Thursday, December 22, 2011

A quiet week in Khanbaliq

One morning, Beatriss and Tetsukichi received word that they were wanted in the Forbidden city. But when they presented themselves, they found no one was expecting them. An officer of the law (Ke Yi) asked them some questions they couldn’t answer about who had delivered the message and whom they were supposed to meet, and then accompanied them back to their house. The Sansar household guards couldn’t give any more information. But after Ke Yi left, they told Beatriss that an old woman had been there, looking for her, and had had even persuaded one of the guards to let her into Beatriss’s room. Beatriss assumed that this was Madam Guto and although her children were ok, she began seeking out some assistance.

There was little assistance available. She sent a message to Cair, the foreign magician, but received her reply. Buyuk invited her to his apartments in the Forbidden City for tea, but confessed that the official approval for their marriage was still being held up. (His housekeepers, Baki and Ba told Beatriss that their master was, in effect, a prisoner of the Emperor, being held in the palace as an “honored guest” to discourage his father and his family from rebelling.)
Although Beatriss wasn’t absolutely sure of Buyk’s intentions, they saw—and experienced other signs of the Imperial fist tightening. Hidenobu Gamo—a member of the Zipang contingent who had once housed Beatriss and Tetsukichi— was seen being frog-marched through the streets among shouts that he was a spy. Beatriss and Tetsukichi themselves were called in for questioning regarding the murder of Ke Yi, who was killed the day after he questioned Beatriss and Tetsukichi.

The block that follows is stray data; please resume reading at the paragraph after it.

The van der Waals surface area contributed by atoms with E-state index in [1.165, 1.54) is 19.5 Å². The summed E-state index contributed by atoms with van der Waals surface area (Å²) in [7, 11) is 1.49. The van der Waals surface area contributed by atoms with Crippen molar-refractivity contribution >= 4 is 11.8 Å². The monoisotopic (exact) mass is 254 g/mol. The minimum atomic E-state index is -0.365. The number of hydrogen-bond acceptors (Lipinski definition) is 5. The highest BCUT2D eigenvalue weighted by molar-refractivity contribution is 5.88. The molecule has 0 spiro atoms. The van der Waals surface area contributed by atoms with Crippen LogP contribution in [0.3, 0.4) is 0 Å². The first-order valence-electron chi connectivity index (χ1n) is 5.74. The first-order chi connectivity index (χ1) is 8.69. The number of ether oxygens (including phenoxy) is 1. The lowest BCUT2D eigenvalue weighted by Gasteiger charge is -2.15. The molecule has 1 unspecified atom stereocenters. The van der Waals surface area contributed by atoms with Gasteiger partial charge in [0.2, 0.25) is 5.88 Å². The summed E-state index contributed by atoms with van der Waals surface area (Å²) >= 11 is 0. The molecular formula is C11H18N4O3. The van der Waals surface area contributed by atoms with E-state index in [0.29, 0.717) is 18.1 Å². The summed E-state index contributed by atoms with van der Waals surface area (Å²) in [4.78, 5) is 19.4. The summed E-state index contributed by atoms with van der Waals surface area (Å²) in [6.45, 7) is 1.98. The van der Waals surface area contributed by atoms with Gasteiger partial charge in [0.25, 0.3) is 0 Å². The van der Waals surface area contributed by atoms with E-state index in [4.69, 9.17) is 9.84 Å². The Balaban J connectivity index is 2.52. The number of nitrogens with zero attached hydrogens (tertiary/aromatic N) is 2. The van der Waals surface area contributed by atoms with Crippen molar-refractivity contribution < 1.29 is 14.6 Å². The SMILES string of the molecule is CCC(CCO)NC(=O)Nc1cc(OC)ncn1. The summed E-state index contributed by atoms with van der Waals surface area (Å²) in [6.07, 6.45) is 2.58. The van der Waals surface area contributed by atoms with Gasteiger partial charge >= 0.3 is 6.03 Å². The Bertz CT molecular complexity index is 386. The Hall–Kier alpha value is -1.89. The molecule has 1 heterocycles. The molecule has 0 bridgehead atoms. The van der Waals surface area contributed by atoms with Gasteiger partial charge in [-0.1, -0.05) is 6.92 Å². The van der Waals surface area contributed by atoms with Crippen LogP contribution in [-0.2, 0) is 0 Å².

One bright spot—Beatriss and Tetsukichi were both invited to and attended a “philosophical lecture and discussion” held in the house of a resident of the green zone. The talk concerns one in a series of brass engravings, this one showing a simple pastoral scene that also provided to hold additional symbolic meanings, which, when properly deciphered conveyed startling insights beyond what could be conveyed in ordinary language or illustration. At least for Beatriss.

Emperor by plasticpumpkin

Tetsukich was somewhat distracted by the fact that the other people attending the meeting appeared did not appear to be scholars. Which was not to say they were dilettantes, but that, like him they bore the marks of having followed lives of adventure.

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